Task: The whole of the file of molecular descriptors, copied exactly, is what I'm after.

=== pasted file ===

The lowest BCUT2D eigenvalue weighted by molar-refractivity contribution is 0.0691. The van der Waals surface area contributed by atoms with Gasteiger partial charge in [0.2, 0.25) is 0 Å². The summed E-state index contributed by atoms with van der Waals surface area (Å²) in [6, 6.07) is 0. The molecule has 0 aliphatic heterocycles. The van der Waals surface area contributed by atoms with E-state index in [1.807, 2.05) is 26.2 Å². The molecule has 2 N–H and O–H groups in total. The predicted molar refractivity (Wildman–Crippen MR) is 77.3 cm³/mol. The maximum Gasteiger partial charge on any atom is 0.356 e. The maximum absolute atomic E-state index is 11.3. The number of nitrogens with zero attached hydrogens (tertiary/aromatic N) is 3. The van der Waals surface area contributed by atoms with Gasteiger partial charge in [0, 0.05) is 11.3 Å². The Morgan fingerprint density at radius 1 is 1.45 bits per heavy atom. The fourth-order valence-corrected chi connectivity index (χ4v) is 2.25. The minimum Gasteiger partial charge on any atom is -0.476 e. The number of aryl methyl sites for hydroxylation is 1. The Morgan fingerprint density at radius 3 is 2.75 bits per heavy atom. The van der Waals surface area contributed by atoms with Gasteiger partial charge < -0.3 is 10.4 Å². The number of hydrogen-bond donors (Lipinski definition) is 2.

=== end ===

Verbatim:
The lowest BCUT2D eigenvalue weighted by molar-refractivity contribution is 0.0691. The van der Waals surface area contributed by atoms with Gasteiger partial charge in [0.2, 0.25) is 0 Å². The summed E-state index contributed by atoms with van der Waals surface area (Å²) in [6, 6.07) is 0. The molecule has 0 aliphatic heterocycles. The van der Waals surface area contributed by atoms with E-state index in [1.807, 2.05) is 26.2 Å². The molecule has 2 N–H and O–H groups in total. The predicted molar refractivity (Wildman–Crippen MR) is 77.3 cm³/mol. The maximum Gasteiger partial charge on any atom is 0.356 e. The maximum absolute atomic E-state index is 11.3. The number of nitrogens with zero attached hydrogens (tertiary/aromatic N) is 3. The van der Waals surface area contributed by atoms with Gasteiger partial charge in [0, 0.05) is 11.3 Å². The Morgan fingerprint density at radius 1 is 1.45 bits per heavy atom. The fourth-order valence-corrected chi connectivity index (χ4v) is 2.25. The minimum Gasteiger partial charge on any atom is -0.476 e. The number of aryl methyl sites for hydroxylation is 1. The Morgan fingerprint density at radius 3 is 2.75 bits per heavy atom. The van der Waals surface area contributed by atoms with Gasteiger partial charge < -0.3 is 10.4 Å². The number of hydrogen-bond donors (Lipinski definition) is 2.